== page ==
William Massey, Partner, Farrer and Co LLP, UK
Although the favourable tax regime has made England an attractive place for wealthy non-domiciliaries to live, it has also become an extremely good venue for their poorer spouses to bring divorce proceedings. Since the case of White in October 2000 and the subsequent decisions of, for example, London has become one of the most generous places for the less well off party to divorce and has regularly been described in the press as 'the divorce capital of the world'. Whereas before, the poorer spouse was limited to receiving sufficient money to satisfy their reasonable requirements, these recent cases have established the principle that property should be shared equally, unless there are good reasons to depart from this. At the same time, English courts also tend to be more generous in the level and duration for which spousal support will be payable. Of particular importance is that, unlike in many countries, under English divorce law the 'sharing' principle applies to all property, which may include trust interests. However, to the extent there is non-matrimonial property (for example property owned by one of the parties before the marriage or an interest in a trust established some time before marriage) these might be reasons for a departure from an equal division.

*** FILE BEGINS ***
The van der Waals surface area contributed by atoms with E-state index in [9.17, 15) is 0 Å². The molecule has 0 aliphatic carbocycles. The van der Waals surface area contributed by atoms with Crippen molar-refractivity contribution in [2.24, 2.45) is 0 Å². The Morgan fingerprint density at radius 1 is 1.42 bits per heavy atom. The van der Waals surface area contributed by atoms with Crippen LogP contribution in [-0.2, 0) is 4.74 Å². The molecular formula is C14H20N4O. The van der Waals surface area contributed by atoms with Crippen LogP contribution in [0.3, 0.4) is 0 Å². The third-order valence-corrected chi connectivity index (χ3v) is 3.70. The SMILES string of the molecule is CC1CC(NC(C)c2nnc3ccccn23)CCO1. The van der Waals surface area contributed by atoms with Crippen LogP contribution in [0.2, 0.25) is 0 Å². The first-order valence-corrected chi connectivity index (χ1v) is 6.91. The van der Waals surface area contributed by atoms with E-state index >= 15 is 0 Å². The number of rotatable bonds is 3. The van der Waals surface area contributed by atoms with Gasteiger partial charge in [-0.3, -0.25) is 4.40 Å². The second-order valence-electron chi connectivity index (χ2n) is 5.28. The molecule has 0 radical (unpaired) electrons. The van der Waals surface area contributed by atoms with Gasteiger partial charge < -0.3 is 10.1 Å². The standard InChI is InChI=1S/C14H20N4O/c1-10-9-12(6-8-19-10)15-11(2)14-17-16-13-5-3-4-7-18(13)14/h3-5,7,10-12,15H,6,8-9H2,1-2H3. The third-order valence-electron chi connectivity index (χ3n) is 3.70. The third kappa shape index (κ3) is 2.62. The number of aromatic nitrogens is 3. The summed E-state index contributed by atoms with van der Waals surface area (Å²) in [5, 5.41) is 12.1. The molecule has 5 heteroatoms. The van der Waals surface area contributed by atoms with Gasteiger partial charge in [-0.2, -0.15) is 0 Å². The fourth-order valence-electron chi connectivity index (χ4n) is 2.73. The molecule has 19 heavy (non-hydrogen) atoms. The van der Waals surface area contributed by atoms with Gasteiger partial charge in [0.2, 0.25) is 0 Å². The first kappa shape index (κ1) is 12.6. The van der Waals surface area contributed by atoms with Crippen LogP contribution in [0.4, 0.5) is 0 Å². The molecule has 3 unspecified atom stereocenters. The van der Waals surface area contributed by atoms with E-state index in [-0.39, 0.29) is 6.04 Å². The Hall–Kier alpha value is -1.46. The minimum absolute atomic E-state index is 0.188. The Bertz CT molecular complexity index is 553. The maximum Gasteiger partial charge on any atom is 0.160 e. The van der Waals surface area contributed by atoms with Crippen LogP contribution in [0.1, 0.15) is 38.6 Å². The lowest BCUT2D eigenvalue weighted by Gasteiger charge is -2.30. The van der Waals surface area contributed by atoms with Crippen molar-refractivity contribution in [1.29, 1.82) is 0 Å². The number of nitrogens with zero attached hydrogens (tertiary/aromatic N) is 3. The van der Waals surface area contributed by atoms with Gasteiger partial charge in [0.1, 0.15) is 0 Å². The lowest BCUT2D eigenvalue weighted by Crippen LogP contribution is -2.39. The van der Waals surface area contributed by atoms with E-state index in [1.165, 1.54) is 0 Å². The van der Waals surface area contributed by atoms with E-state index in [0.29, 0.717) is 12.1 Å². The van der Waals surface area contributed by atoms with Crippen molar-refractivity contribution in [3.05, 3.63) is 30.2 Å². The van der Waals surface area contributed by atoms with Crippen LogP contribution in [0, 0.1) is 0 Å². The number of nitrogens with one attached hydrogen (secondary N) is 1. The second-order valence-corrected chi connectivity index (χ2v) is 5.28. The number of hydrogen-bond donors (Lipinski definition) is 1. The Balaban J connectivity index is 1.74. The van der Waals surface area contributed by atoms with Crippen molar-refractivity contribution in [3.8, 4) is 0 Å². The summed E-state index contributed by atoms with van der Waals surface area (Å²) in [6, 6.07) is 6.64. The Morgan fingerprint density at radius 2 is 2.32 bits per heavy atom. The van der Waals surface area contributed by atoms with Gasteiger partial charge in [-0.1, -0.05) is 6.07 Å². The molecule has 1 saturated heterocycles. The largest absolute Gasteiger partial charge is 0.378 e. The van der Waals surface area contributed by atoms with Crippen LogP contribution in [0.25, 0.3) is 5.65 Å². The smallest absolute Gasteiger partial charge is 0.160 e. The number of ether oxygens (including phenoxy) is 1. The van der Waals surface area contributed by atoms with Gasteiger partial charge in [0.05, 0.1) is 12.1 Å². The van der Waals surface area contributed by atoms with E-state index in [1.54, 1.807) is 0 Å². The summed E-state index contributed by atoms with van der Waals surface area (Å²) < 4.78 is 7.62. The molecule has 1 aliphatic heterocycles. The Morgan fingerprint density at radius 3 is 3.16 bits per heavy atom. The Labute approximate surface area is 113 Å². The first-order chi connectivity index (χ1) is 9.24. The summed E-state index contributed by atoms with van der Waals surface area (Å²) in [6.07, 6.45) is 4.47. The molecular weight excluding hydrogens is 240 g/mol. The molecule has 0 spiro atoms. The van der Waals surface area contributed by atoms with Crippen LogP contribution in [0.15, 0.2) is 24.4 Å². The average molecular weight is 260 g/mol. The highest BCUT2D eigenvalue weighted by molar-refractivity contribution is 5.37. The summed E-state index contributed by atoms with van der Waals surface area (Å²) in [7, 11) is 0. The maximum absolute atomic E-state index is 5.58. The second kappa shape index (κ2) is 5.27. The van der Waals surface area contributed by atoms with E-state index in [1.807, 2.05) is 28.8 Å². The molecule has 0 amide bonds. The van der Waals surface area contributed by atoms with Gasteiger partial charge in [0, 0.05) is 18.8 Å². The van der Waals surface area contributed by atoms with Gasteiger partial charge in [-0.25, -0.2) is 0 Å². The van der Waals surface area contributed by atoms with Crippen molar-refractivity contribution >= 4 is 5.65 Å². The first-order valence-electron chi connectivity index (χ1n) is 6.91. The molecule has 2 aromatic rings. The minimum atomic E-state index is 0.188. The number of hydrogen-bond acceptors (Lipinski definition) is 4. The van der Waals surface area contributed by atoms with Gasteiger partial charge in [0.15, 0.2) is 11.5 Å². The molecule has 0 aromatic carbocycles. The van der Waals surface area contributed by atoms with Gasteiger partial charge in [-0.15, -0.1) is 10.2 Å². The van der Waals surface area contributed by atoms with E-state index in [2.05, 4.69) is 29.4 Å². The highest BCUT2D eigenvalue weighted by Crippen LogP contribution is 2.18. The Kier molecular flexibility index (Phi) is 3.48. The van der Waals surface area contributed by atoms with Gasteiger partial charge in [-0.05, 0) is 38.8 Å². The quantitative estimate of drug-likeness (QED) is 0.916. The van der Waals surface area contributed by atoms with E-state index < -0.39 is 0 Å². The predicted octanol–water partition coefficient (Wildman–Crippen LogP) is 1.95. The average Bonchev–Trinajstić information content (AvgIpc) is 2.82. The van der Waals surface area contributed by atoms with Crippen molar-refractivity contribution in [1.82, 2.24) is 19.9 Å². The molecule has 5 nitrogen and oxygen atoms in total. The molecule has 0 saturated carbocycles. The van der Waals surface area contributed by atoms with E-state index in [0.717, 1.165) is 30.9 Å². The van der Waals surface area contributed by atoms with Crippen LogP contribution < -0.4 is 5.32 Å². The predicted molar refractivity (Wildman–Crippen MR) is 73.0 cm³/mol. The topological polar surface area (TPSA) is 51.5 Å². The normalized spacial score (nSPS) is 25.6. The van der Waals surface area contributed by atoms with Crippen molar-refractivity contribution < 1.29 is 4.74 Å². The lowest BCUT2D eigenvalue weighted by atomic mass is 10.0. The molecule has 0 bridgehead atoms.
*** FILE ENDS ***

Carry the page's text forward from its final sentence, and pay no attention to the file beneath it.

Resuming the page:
The English court's approach, both in terms of generosity and its treatment of offshore discretionary trusts, was highlighted earlier this year in the well publicised case of Charman, heard by the English Court of Appeal, which has sent shockwaves through private wealth adviser circles. Not only did the court uphold the largest contested spousal award (of some £48 million), but it also affirmed the extremely robust approach English family courts often take to assets held in offshore trusts by treating assets of £68 million held in a Bermuda trust as though they were the husband's and available for division with his wife.
In this article William Massey provides a detailed evaluation of the legal position of trusts on marriage breakdown and advises practitioners on how to mitigate the risk of trust assets being attacked on divorce. For the full article see  International Family Law, Issue 1.
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